Reiko Ohnuma is a specialist in the Buddhist traditions of South Asia, with a particular interest in Indian Buddhist narrative literature, hagiography, and the role and imagery of women. She was trained in South Asian Studies at the University of California at Berkeley (B.A. 1986) and in Buddhist Studies at the University of Michigan at Ann Arbor (M.A., 1993; Ph.D., 1997). Her courses at Dartmouth focus on both the Hindu and Buddhist traditions of South Asia. Her various articles have been published in History of Religions, Journal of Indian Philosophy, Journal of Feminist Studies in Religion, and Journal of the International Association of Buddhist Studies. Her first book, published in 2007 and entitled Head, Eyes, Flesh, and Blood: Giving Away the Body in Indian Buddhist Literature, was a study of the theme of bodily self-sacrifice in Sanskrit, Pali, and Tibetan Buddhist texts dating from the 3rd c. B.C.E. to the 11th c. C.E. Her second book, Ties That Bind: Maternal Imagery and Discourse in Indian Buddhism, has recently been published by Oxford University Press.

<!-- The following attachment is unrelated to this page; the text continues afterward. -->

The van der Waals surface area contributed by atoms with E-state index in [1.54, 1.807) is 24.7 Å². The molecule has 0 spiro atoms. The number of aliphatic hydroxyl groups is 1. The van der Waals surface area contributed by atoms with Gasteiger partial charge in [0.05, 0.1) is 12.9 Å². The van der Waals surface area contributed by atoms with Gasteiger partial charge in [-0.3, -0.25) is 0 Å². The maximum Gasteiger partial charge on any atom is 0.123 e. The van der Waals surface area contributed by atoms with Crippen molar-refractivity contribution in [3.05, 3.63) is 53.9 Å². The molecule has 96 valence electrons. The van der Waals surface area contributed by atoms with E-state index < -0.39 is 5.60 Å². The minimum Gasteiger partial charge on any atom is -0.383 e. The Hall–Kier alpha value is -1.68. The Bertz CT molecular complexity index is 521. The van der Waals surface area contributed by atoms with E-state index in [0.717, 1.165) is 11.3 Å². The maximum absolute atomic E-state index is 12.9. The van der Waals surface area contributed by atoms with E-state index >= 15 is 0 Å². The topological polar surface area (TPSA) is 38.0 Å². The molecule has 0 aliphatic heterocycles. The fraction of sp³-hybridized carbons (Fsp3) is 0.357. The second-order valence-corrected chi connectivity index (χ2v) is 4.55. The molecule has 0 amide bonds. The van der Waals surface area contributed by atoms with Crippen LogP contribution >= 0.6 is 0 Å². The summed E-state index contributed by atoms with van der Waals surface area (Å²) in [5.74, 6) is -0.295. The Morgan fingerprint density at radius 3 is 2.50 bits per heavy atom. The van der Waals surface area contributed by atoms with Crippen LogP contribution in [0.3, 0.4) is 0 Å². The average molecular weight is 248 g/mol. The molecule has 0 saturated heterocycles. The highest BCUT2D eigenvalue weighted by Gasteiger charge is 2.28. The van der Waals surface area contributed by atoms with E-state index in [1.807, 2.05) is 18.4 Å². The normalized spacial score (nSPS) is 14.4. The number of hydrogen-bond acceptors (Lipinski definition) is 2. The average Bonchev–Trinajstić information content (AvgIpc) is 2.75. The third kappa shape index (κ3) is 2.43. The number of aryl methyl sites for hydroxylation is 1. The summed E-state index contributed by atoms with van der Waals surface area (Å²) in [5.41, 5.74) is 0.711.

Last Updated: 10/9/13